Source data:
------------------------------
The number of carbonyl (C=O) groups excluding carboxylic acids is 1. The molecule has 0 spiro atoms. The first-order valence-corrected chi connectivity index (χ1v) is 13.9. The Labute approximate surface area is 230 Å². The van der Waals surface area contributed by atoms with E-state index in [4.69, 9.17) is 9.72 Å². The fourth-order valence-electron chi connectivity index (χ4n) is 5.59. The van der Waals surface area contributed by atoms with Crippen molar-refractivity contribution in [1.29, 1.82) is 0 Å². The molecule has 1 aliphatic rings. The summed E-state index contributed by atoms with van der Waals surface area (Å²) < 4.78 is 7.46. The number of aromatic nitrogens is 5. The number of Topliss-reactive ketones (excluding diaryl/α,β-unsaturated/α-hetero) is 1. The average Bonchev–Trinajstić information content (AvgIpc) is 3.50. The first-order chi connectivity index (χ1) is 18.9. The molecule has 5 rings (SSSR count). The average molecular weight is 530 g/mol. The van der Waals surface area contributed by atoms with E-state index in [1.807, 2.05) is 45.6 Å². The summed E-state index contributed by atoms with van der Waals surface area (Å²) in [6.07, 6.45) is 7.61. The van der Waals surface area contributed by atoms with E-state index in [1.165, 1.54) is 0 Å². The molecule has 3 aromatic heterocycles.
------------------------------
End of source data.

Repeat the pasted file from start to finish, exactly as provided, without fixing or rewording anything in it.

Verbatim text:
The number of carbonyl (C=O) groups excluding carboxylic acids is 1. The molecule has 0 spiro atoms. The first-order valence-corrected chi connectivity index (χ1v) is 13.9. The Labute approximate surface area is 230 Å². The van der Waals surface area contributed by atoms with E-state index in [4.69, 9.17) is 9.72 Å². The fourth-order valence-electron chi connectivity index (χ4n) is 5.59. The van der Waals surface area contributed by atoms with Crippen molar-refractivity contribution in [1.29, 1.82) is 0 Å². The molecule has 1 aliphatic rings. The summed E-state index contributed by atoms with van der Waals surface area (Å²) < 4.78 is 7.46. The number of aromatic nitrogens is 5. The number of Topliss-reactive ketones (excluding diaryl/α,β-unsaturated/α-hetero) is 1. The average Bonchev–Trinajstić information content (AvgIpc) is 3.50. The first-order chi connectivity index (χ1) is 18.9. The molecule has 5 rings (SSSR count). The average molecular weight is 530 g/mol. The van der Waals surface area contributed by atoms with E-state index in [1.807, 2.05) is 45.6 Å². The summed E-state index contributed by atoms with van der Waals surface area (Å²) in [6.07, 6.45) is 7.61. The van der Waals surface area contributed by atoms with E-state index in [1.165, 1.54) is 0 Å². The molecule has 3 aromatic heterocycles.